We will begin by discussing the Archaic Period and the Old Kingdom. It is during this period that the pharaohs are at their height. Egypt’s most famous monuments, the Pyramids, are built mostly in the period 2600-2500 BC. Much like the early signs of agriculture in Mesopotamia, the pyramids signal that a complicated and well organized society had appeared. Pyramids were built as royal tombs befitting the pharaoh’s god-like status. Nonetheless, to us they reveal tremendous social and administrative organization. Under the direction of royal scribes, thousands of workers—many of them slaves—cut, moved, and installed hug blocks of stone, with no more than levers, sleds, and basic stone-working tools. (This work process is all the more impressive when we consider that Egypt’s quarries were many miles distant, and the stones had to be moved by ship.) The work on the pyramids began under the third dynasty. One of the first was the so-called “Step Pyramid.” It was designed by a one of the king’s chancellors, Imhotep (27th century BC), and this work made him so famous that we was later deified and became the god of medicine. This step pyramid was only the beginning as much larger pyramids were built later during the fourth dynasty, such as the great Pyramid at Giza (c. 2575 - c. 2465 BC). It is important to note here that we are dealing with a well organized society, not a particularly brilliant technological one. The pyramids were built with nothing more than the ability to figure ratios and measure accurately. The Egyptians were not the astronomers or the mathematicians that the Babylonians later proved to be.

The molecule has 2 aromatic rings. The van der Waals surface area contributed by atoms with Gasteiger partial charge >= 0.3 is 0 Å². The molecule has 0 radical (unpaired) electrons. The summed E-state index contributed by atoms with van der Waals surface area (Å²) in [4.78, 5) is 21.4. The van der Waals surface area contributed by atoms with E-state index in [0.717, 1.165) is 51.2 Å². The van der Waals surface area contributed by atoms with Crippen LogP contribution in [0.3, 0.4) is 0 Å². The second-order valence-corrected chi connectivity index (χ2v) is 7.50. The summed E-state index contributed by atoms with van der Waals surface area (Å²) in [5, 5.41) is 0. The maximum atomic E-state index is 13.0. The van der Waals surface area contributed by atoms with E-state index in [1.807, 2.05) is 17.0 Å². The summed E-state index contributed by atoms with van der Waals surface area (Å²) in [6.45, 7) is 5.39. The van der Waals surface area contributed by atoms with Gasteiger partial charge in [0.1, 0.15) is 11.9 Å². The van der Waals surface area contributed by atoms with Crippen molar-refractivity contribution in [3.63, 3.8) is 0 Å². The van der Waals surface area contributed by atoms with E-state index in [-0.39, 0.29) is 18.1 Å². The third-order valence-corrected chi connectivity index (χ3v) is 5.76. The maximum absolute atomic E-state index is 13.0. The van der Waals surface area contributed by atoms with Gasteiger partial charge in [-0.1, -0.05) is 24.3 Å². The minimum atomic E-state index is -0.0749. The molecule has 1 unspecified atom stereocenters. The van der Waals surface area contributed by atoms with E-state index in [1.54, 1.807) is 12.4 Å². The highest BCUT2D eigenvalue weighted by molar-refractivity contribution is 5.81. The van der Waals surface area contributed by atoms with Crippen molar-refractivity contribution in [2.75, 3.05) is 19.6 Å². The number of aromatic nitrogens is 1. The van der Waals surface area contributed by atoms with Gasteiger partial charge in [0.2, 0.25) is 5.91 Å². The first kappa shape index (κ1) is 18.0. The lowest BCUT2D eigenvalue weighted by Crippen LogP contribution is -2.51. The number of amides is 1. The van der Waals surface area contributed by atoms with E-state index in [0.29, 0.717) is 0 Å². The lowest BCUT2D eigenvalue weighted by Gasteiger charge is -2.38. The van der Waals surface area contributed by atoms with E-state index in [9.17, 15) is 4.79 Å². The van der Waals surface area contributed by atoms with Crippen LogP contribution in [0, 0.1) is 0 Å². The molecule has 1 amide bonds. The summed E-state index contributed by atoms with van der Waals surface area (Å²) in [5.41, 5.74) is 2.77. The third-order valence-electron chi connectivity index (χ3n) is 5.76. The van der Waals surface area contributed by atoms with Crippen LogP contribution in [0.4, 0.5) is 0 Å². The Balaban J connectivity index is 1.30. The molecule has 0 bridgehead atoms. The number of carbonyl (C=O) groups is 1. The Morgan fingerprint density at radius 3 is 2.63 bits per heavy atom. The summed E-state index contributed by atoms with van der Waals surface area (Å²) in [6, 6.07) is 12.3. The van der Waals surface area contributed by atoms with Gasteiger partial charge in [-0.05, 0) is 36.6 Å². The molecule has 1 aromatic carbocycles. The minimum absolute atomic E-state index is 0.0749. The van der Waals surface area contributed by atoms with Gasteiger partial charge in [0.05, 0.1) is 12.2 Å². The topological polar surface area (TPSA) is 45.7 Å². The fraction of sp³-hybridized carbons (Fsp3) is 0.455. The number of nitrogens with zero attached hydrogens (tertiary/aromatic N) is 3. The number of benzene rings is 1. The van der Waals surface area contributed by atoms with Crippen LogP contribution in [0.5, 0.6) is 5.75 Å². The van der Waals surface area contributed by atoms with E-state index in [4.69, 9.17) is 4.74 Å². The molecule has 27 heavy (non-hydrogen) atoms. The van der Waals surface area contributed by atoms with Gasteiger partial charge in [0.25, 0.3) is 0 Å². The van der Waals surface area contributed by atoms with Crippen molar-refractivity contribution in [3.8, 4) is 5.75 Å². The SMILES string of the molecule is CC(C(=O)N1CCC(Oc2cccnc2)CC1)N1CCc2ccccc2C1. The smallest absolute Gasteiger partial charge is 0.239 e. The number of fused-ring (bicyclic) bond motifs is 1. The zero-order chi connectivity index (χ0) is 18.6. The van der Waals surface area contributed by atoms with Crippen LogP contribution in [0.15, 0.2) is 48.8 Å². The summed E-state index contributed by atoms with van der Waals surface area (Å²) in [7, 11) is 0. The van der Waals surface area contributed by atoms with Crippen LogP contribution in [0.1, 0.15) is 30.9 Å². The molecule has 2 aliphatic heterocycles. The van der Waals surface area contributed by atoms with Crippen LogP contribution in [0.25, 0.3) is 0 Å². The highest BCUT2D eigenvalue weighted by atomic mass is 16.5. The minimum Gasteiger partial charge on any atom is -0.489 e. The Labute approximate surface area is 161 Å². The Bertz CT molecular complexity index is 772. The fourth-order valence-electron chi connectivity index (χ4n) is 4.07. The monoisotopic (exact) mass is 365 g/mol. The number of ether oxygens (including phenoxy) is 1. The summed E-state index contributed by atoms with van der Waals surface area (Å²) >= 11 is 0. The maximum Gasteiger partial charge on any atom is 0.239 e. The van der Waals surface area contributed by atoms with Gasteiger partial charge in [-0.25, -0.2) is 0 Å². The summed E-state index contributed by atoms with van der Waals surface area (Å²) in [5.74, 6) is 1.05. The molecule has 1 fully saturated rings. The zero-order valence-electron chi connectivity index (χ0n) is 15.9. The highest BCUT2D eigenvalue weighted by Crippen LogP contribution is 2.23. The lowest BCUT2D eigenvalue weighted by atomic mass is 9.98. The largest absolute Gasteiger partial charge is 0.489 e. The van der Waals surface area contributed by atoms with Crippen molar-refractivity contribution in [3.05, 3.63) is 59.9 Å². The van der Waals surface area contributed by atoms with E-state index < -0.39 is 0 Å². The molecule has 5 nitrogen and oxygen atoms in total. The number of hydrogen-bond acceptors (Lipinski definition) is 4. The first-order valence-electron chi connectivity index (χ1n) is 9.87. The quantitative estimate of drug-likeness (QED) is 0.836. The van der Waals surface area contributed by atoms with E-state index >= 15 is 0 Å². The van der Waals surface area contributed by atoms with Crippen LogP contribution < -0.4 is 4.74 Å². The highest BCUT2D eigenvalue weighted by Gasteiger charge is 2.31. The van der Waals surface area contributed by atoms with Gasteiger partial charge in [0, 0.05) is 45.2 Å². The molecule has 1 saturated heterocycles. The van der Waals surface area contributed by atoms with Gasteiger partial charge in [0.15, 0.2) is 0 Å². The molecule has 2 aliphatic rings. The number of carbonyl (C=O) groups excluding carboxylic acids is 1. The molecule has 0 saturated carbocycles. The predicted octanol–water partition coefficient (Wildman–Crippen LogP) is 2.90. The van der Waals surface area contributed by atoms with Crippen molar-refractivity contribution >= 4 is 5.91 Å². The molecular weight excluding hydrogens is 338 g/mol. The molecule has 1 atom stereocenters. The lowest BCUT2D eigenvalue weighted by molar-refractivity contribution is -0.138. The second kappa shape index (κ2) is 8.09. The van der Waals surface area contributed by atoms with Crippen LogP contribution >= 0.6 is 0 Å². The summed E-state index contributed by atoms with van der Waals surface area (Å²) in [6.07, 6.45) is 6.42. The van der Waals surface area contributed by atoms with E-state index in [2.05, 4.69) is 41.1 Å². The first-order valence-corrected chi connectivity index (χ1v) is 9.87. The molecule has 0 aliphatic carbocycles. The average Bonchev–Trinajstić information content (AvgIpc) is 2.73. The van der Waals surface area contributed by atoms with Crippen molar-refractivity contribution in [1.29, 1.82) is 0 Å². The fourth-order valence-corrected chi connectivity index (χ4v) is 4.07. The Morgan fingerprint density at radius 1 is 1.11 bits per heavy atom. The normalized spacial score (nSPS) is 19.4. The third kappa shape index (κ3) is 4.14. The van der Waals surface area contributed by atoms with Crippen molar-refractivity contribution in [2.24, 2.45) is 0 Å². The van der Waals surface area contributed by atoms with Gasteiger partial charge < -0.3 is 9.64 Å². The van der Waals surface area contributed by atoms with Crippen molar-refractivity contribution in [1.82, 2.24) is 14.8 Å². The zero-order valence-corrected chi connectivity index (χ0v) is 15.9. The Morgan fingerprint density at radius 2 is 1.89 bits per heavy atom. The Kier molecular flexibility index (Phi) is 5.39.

This complicated society then came into conflict with its southern neighbor, the Nubians, who had established a kingdom called Ta-Seti. The Egyptians made five separate military campaigns between 3100 and 2600 BC, subduing this region. Around 2500 BC the Nubians began to reorganize and founded a new kingdom called Kush, with its capital at Kerma. This kingdom rose up and slowly pushed the Egyptians out of the southern realm.
At this point we can begin talking about the First Interregnum and the Middle Kingdom. While the Nubians were pushing Egypt back to its earlier frontiers, internal problems began to appear. The southern region of ancient Egypt enjoyed such a large agricultural surplus that it became too powerful for the northern part of Egypt to hold. As local nobles became wealthier, they ignored orders from the central government, which led to political fragmentation and the foundation of a second and rival capital in Thebes. The split was only brought to an end a century later by the founding of the Middle Kingdom, which recentralized power, though the pharaohs no longer had the god-like power they had once enjoyed. The pharaohs were no longer the only political figures in Egypt, but during the Middle Kingdom, they did bring political stability back to Egypt.